Although Netflix’s latest series Riverdale is a modern take on the classic Archie comics, it doesn’t actually feel like Archie and the gang have entered the real world. Rather, they live in some alternative dimension where Twitter, smartphones, gay bars, and strip clubs coexist with vintage fashion and retro diners in a norm that everyone follows, and not in an ironic, nostalgic way.
Riverdale’s season premiere launched last week and like the Archie comics, it’s about teenagers attending Riverdale High, but this time there’s a plot and it’s a murder mystery. The quaint town of Riverdale no longer seems so simple, and neither do its residents. Archie is now a bit more complex, having to decide between pursuing football or music, but most of his wondering is done at a soda shop (which happens to be Rocko’s in Mission), which is still the high school hang out, even though the show isn’t set in the 1940s as the comics.
This unlikely mix of worlds isn’t the only uncomfortable thing about the show. The characters are a lot more grown up than we remember: Betty takes Adderall to help her stay focused in school, Veronica has her eyes on Archie because she’s “had every flavour of boy but orange,” and Archie even has sex with a teacher in the back of a car. (A vintage VW Bug, because apparently new cars don’t exist in this world.) And they’re not the only ones that have changed; some of the comic series’ staple characters are portrayed as different races and as having different sexual orientations.
All of this would be fine, and could even be a positive thing, if it didn’t seem like the show’s writers were only trying to cross off every box on a checklist of how many ways they can make the original narrative more relevant for today’s audiences. But rather than approaching these topics in a way that requires, or even encourages, discussion surrounding them, it seems as if they’re simply put there because they can be; the random girl-on-girl action at cheerleader tryouts isn’t there to push society’s acceptance of homosexuality or add to character development, it’s there because it’s hot. As a result, it seems to be a step backwards more than anything.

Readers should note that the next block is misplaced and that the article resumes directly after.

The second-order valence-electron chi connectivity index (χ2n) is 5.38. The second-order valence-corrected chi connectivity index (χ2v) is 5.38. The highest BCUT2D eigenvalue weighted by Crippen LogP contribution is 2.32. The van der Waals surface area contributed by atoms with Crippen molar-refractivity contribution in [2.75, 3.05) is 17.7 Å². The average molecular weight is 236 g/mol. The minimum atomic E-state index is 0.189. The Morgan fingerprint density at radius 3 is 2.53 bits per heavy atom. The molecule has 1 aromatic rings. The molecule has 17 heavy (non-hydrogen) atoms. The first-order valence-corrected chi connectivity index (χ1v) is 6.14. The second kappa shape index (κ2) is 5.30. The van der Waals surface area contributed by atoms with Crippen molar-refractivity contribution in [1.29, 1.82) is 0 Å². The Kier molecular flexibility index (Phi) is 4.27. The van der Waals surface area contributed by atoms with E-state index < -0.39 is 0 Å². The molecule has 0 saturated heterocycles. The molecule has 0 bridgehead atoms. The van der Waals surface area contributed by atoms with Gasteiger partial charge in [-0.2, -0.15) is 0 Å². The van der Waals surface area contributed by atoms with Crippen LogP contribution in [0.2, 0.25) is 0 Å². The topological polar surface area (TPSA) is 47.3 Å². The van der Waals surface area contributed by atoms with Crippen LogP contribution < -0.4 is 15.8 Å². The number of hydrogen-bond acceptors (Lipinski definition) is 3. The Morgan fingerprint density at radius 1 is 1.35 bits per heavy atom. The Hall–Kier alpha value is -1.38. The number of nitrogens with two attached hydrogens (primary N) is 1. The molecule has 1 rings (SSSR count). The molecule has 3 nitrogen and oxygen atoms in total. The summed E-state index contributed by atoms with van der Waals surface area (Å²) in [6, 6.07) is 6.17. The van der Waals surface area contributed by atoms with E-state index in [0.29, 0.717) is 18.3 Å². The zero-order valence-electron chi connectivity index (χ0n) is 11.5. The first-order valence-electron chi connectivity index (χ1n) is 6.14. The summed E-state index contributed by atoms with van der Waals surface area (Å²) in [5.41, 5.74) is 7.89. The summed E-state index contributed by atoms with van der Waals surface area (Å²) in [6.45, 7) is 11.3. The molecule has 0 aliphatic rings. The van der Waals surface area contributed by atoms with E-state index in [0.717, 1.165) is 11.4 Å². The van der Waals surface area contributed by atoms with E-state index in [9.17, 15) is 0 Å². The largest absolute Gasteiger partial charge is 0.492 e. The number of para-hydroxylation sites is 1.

However, there are a few things Riverdale does right. Looking back on the original Archie comics, a lot of things just don’t seem right, but Riverdale corrects them. The classic love triangle between Betty, Veronica, and Archie originally just seemed wrong and frankly quite sexist with Archie always stringing along two girls that had no problem with his unfaithfulness. But for the first time, it makes sense. The love triangle still exists, but is presented in a way that relies on the character’s emotions to drive it forward, in such a way that lets viewers know Archie will have to choose in the end. Finally.
The characters are also presented as real people with real problems. Veronica is still a spoiled brat, but she now has emotions; Betty is still really nice, but to the point where she’s a pushover; and Archie is still just as girl crazy but for once he’s actually facing the consequences.
We learn by the end of the episode that the show’s narrator is not just some omniscient voice, but actually Jughead Jones (played by a grown up Cole Sprouse, surprisingly), the brooding loner who has been in the background throughout the whole time, never actually interacting with anyone, and he’s writing a book about everything that happened over the summer.
This raises a lot of questions, mainly: why aren’t Archie and Jughead friends anymore?
Honestly, as uncomfortable as the show is in almost too many moments, and as many cringe-worthy pop-culture references there are to suffer through, it’s safe to guess that viewership won’t drop for the second episode. Like any good murder mystery, I want to know what happens next. Well, maybe that and it let me live vicariously through the characters and eat Rocko’s onion rings without actually making the trip from Chilliwack to Mission.